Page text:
Since the announcement of its discovery earlier this month, the buried sarcophagus in Alexandria, Egypt, created a lot of speculation about who might be inside.
Found 16 feet below ground, the sarcophagus is the largest ever discovered in Alexandria and the lid was sealed to the body with a layer of mortar.
But, the archaeologists were sure that the 2,000-year-old big sarcophagus was undisturbed, unlike other tombs that were opened and looted. Once something was found, a specialized restoration team will immediately take over, transferring the contents into an Alexandria museum storage to quickly start restoration procedures.
Despite rumours it is unlikely the tomb belongs to Alexander the Great - although it could contain the body of a wealthy nobleman.
"The sarcophagus has been opened, but we have not been hit by a curse", joked Mustafa Waziri, secretary general of the Ministry of Antiquities, speaking with Egypt Today. The sarcophagus didn't bear any inscriptions of names, and they weren't buried with valuables like gold masks or amulets that royals would typically have. It's believe is Alexander the Great who founded the city in 331 B.C. His tomb has never been found.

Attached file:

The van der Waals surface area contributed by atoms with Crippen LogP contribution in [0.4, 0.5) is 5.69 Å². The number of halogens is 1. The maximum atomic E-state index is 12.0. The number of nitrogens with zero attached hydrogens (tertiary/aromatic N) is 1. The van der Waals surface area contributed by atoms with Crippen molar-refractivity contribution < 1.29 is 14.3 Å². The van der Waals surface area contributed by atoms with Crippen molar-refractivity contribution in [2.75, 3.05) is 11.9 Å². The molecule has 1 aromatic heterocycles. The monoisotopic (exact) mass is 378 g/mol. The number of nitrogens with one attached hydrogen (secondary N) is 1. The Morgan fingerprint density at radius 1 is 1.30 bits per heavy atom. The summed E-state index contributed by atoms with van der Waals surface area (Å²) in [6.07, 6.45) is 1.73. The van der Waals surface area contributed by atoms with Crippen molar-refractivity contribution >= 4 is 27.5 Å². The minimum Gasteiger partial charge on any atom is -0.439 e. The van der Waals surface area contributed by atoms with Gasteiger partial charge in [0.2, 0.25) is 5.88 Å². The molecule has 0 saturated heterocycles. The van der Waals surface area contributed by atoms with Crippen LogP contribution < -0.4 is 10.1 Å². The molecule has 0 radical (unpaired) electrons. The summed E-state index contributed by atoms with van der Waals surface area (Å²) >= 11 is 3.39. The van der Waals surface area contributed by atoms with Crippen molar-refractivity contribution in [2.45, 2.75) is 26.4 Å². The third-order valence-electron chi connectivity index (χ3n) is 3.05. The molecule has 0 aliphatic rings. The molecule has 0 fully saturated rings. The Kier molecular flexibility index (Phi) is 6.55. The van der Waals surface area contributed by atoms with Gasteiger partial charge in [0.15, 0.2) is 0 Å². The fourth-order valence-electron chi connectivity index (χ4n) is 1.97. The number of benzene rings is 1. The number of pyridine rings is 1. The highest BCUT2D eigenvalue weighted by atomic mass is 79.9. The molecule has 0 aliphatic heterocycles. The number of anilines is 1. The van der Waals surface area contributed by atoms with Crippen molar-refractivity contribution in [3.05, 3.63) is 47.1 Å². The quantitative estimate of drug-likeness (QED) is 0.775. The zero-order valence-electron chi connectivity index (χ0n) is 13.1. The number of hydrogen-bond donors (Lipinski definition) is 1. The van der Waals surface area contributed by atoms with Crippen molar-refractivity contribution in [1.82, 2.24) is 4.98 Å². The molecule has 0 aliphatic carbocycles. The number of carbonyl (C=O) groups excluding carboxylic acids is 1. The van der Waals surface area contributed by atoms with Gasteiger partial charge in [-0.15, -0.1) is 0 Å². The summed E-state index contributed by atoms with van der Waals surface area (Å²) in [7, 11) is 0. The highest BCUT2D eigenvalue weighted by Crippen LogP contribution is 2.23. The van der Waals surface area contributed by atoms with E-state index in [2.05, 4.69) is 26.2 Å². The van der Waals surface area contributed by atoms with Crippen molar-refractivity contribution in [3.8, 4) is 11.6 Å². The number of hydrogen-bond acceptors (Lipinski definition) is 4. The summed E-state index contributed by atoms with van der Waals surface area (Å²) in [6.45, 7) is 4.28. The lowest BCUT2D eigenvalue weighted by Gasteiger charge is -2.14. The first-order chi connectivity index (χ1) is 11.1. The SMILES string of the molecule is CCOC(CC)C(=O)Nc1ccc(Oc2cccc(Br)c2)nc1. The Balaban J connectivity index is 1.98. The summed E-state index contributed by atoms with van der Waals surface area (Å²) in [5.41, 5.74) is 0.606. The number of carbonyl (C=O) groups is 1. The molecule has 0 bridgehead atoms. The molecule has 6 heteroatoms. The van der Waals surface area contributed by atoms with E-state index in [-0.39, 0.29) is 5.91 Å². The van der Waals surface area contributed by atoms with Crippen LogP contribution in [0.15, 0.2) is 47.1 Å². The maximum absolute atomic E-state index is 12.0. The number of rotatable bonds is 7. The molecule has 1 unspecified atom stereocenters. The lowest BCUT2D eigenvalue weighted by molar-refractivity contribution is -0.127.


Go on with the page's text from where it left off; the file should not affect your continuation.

Daring experts ignored warnings the 9ft black coffin, found in the city of Alexandria, housed an evil curse and opened it regardless to find three skeletons submerged in rancid-smelling water.
An alabaster bust, its features weathered beyond recognition, was also found with the sarcophagus.
Last Saturday, Waziri said, five intact and sealed stone sarcophagi were found in Saqqara necropolis, along with a mummification workshop, and when one was opened nothing happened; no curse, and the world did not fall into darkness as some claim will happen.